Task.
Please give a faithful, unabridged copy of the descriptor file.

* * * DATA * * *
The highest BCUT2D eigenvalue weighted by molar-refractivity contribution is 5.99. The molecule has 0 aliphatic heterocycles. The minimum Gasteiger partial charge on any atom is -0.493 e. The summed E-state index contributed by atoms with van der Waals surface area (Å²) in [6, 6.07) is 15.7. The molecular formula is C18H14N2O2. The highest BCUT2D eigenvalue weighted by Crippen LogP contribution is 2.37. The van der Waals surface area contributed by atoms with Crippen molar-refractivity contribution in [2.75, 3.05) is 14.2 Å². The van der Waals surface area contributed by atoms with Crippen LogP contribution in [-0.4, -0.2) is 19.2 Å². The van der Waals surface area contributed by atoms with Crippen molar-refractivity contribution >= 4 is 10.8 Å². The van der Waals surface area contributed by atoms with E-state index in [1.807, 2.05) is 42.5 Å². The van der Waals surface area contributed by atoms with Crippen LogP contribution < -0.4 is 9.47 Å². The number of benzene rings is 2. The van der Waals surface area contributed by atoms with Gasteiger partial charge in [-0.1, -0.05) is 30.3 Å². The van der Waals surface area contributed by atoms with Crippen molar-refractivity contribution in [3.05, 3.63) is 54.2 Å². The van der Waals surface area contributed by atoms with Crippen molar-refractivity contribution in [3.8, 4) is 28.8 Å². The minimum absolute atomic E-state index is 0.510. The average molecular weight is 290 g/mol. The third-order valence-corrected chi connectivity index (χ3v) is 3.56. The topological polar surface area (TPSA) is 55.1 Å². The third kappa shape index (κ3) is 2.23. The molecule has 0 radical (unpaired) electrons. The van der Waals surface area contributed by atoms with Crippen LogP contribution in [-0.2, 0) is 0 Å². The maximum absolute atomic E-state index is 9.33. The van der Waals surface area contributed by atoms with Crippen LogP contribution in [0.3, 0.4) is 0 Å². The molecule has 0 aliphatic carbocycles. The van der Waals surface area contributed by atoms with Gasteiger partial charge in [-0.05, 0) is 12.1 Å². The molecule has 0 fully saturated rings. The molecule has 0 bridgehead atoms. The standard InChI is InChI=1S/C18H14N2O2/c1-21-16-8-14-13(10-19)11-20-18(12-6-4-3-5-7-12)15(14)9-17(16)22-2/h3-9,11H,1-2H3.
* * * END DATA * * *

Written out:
The highest BCUT2D eigenvalue weighted by molar-refractivity contribution is 5.99. The molecule has 0 aliphatic heterocycles. The minimum Gasteiger partial charge on any atom is -0.493 e. The summed E-state index contributed by atoms with van der Waals surface area (Å²) in [6, 6.07) is 15.7. The molecular formula is C18H14N2O2. The highest BCUT2D eigenvalue weighted by Crippen LogP contribution is 2.37. The van der Waals surface area contributed by atoms with Crippen molar-refractivity contribution in [2.75, 3.05) is 14.2 Å². The van der Waals surface area contributed by atoms with Crippen LogP contribution in [-0.4, -0.2) is 19.2 Å². The van der Waals surface area contributed by atoms with Crippen molar-refractivity contribution >= 4 is 10.8 Å². The van der Waals surface area contributed by atoms with E-state index in [1.807, 2.05) is 42.5 Å². The van der Waals surface area contributed by atoms with Crippen LogP contribution < -0.4 is 9.47 Å². The number of benzene rings is 2. The van der Waals surface area contributed by atoms with Gasteiger partial charge in [-0.1, -0.05) is 30.3 Å². The van der Waals surface area contributed by atoms with Crippen molar-refractivity contribution in [3.05, 3.63) is 54.2 Å². The van der Waals surface area contributed by atoms with Crippen molar-refractivity contribution in [3.8, 4) is 28.8 Å². The minimum absolute atomic E-state index is 0.510. The average molecular weight is 290 g/mol. The third-order valence-corrected chi connectivity index (χ3v) is 3.56. The topological polar surface area (TPSA) is 55.1 Å². The third kappa shape index (κ3) is 2.23. The molecule has 0 radical (unpaired) electrons. The van der Waals surface area contributed by atoms with Crippen LogP contribution in [-0.2, 0) is 0 Å². The maximum absolute atomic E-state index is 9.33. The van der Waals surface area contributed by atoms with Crippen LogP contribution in [0.3, 0.4) is 0 Å². The molecule has 0 aliphatic carbocycles. The van der Waals surface area contributed by atoms with Gasteiger partial charge in [-0.05, 0) is 12.1 Å². The molecule has 0 fully saturated rings. The molecule has 0 bridgehead atoms. The standard InChI is InChI=1S/C18H14N2O2/c1-21-16-8-14-13(10-19)11-20-18(12-6-4-3-5-7-12)15(14)9-17(16)22-2/h3-9,11H,1-2H3.